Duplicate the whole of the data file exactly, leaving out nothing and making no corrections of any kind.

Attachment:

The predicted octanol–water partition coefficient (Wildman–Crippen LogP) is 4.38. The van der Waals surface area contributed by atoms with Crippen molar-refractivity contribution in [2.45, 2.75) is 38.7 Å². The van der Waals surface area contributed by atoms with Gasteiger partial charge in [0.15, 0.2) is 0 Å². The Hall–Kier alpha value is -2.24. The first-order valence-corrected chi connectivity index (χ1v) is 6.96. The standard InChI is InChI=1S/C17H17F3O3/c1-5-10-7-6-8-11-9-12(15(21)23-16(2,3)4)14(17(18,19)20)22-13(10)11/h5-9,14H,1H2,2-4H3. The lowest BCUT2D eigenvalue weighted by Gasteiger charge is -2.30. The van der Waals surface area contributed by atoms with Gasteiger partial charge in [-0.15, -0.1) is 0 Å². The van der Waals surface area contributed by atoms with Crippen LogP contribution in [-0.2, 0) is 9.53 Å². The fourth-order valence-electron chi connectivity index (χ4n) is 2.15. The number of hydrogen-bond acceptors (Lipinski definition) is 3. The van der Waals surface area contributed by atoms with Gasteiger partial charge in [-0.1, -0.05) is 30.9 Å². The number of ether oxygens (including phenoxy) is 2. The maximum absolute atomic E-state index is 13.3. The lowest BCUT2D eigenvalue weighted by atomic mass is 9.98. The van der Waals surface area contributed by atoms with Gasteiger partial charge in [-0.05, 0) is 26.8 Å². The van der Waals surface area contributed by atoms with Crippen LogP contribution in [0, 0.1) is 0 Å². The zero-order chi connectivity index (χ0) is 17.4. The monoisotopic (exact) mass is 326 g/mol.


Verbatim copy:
The predicted octanol–water partition coefficient (Wildman–Crippen LogP) is 4.38. The van der Waals surface area contributed by atoms with Crippen molar-refractivity contribution in [2.45, 2.75) is 38.7 Å². The van der Waals surface area contributed by atoms with Gasteiger partial charge in [0.15, 0.2) is 0 Å². The Hall–Kier alpha value is -2.24. The first-order valence-corrected chi connectivity index (χ1v) is 6.96. The standard InChI is InChI=1S/C17H17F3O3/c1-5-10-7-6-8-11-9-12(15(21)23-16(2,3)4)14(17(18,19)20)22-13(10)11/h5-9,14H,1H2,2-4H3. The lowest BCUT2D eigenvalue weighted by Gasteiger charge is -2.30. The van der Waals surface area contributed by atoms with Gasteiger partial charge in [-0.15, -0.1) is 0 Å². The van der Waals surface area contributed by atoms with Crippen LogP contribution in [-0.2, 0) is 9.53 Å². The fourth-order valence-electron chi connectivity index (χ4n) is 2.15. The number of hydrogen-bond acceptors (Lipinski definition) is 3. The van der Waals surface area contributed by atoms with Gasteiger partial charge in [-0.1, -0.05) is 30.9 Å². The number of ether oxygens (including phenoxy) is 2. The maximum absolute atomic E-state index is 13.3. The lowest BCUT2D eigenvalue weighted by atomic mass is 9.98. The van der Waals surface area contributed by atoms with Gasteiger partial charge in [-0.05, 0) is 26.8 Å². The van der Waals surface area contributed by atoms with Crippen LogP contribution in [0, 0.1) is 0 Å². The zero-order chi connectivity index (χ0) is 17.4. The monoisotopic (exact) mass is 326 g/mol.